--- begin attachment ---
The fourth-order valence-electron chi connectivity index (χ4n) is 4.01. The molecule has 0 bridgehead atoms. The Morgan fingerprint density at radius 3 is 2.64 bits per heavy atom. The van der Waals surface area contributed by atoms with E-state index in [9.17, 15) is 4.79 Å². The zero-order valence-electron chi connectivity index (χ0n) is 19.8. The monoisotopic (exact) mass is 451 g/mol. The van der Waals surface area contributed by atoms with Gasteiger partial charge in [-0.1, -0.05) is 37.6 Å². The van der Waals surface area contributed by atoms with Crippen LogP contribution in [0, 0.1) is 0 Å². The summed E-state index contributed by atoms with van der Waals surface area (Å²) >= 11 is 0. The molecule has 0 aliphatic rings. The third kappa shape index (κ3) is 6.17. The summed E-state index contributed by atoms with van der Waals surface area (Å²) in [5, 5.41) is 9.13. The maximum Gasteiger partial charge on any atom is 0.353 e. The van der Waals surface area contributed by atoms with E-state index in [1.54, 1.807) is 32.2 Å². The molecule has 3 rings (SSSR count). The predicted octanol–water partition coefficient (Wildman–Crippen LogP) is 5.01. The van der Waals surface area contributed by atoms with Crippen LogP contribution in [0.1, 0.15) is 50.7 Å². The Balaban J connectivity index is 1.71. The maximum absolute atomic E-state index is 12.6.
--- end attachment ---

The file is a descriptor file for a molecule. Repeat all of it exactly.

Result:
The fourth-order valence-electron chi connectivity index (χ4n) is 4.01. The molecule has 0 bridgehead atoms. The Morgan fingerprint density at radius 3 is 2.64 bits per heavy atom. The van der Waals surface area contributed by atoms with E-state index in [9.17, 15) is 4.79 Å². The zero-order valence-electron chi connectivity index (χ0n) is 19.8. The monoisotopic (exact) mass is 451 g/mol. The van der Waals surface area contributed by atoms with Gasteiger partial charge in [-0.1, -0.05) is 37.6 Å². The van der Waals surface area contributed by atoms with Crippen LogP contribution in [0, 0.1) is 0 Å². The summed E-state index contributed by atoms with van der Waals surface area (Å²) >= 11 is 0. The molecule has 0 aliphatic rings. The third kappa shape index (κ3) is 6.17. The summed E-state index contributed by atoms with van der Waals surface area (Å²) in [5, 5.41) is 9.13. The maximum Gasteiger partial charge on any atom is 0.353 e. The van der Waals surface area contributed by atoms with E-state index in [1.54, 1.807) is 32.2 Å². The molecule has 3 rings (SSSR count). The predicted octanol–water partition coefficient (Wildman–Crippen LogP) is 5.01. The van der Waals surface area contributed by atoms with Crippen LogP contribution in [0.1, 0.15) is 50.7 Å². The Balaban J connectivity index is 1.71. The maximum absolute atomic E-state index is 12.6.